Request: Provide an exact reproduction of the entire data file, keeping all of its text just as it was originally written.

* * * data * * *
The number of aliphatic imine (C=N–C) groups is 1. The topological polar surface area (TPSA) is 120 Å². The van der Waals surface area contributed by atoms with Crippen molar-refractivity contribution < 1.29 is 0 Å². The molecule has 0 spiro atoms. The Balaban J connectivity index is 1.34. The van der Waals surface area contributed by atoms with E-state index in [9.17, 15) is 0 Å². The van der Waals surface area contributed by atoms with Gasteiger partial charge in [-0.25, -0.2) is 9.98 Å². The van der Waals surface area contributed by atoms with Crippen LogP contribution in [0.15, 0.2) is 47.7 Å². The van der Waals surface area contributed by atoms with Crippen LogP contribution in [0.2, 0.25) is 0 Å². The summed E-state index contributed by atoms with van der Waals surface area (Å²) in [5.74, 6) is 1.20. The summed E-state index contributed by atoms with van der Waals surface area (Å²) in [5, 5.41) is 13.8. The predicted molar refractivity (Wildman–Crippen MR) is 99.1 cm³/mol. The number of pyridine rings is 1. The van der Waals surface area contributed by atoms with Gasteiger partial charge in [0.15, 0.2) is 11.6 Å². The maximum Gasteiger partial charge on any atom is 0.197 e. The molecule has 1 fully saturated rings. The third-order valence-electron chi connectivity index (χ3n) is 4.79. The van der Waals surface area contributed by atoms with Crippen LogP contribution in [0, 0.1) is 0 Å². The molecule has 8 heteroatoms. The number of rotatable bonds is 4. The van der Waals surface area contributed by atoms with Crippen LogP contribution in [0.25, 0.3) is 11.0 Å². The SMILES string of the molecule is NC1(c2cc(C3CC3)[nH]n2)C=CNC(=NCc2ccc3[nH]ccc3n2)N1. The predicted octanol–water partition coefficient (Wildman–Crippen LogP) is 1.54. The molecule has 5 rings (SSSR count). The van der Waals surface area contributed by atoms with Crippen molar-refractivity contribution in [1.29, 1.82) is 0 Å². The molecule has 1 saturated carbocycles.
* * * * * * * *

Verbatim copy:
The number of aliphatic imine (C=N–C) groups is 1. The topological polar surface area (TPSA) is 120 Å². The van der Waals surface area contributed by atoms with Crippen molar-refractivity contribution < 1.29 is 0 Å². The molecule has 0 spiro atoms. The Balaban J connectivity index is 1.34. The van der Waals surface area contributed by atoms with E-state index in [9.17, 15) is 0 Å². The van der Waals surface area contributed by atoms with Gasteiger partial charge in [-0.25, -0.2) is 9.98 Å². The van der Waals surface area contributed by atoms with Crippen LogP contribution in [0.15, 0.2) is 47.7 Å². The van der Waals surface area contributed by atoms with Crippen LogP contribution in [0.2, 0.25) is 0 Å². The summed E-state index contributed by atoms with van der Waals surface area (Å²) in [5.74, 6) is 1.20. The summed E-state index contributed by atoms with van der Waals surface area (Å²) in [5, 5.41) is 13.8. The predicted molar refractivity (Wildman–Crippen MR) is 99.1 cm³/mol. The number of pyridine rings is 1. The van der Waals surface area contributed by atoms with Gasteiger partial charge in [0.15, 0.2) is 11.6 Å². The maximum Gasteiger partial charge on any atom is 0.197 e. The molecule has 1 fully saturated rings. The third-order valence-electron chi connectivity index (χ3n) is 4.79. The van der Waals surface area contributed by atoms with Crippen LogP contribution in [0, 0.1) is 0 Å². The molecule has 8 heteroatoms. The number of rotatable bonds is 4. The van der Waals surface area contributed by atoms with Crippen LogP contribution in [0.25, 0.3) is 11.0 Å². The SMILES string of the molecule is NC1(c2cc(C3CC3)[nH]n2)C=CNC(=NCc2ccc3[nH]ccc3n2)N1. The predicted octanol–water partition coefficient (Wildman–Crippen LogP) is 1.54. The molecule has 5 rings (SSSR count). The van der Waals surface area contributed by atoms with Crippen molar-refractivity contribution in [1.29, 1.82) is 0 Å². The molecule has 1 saturated carbocycles.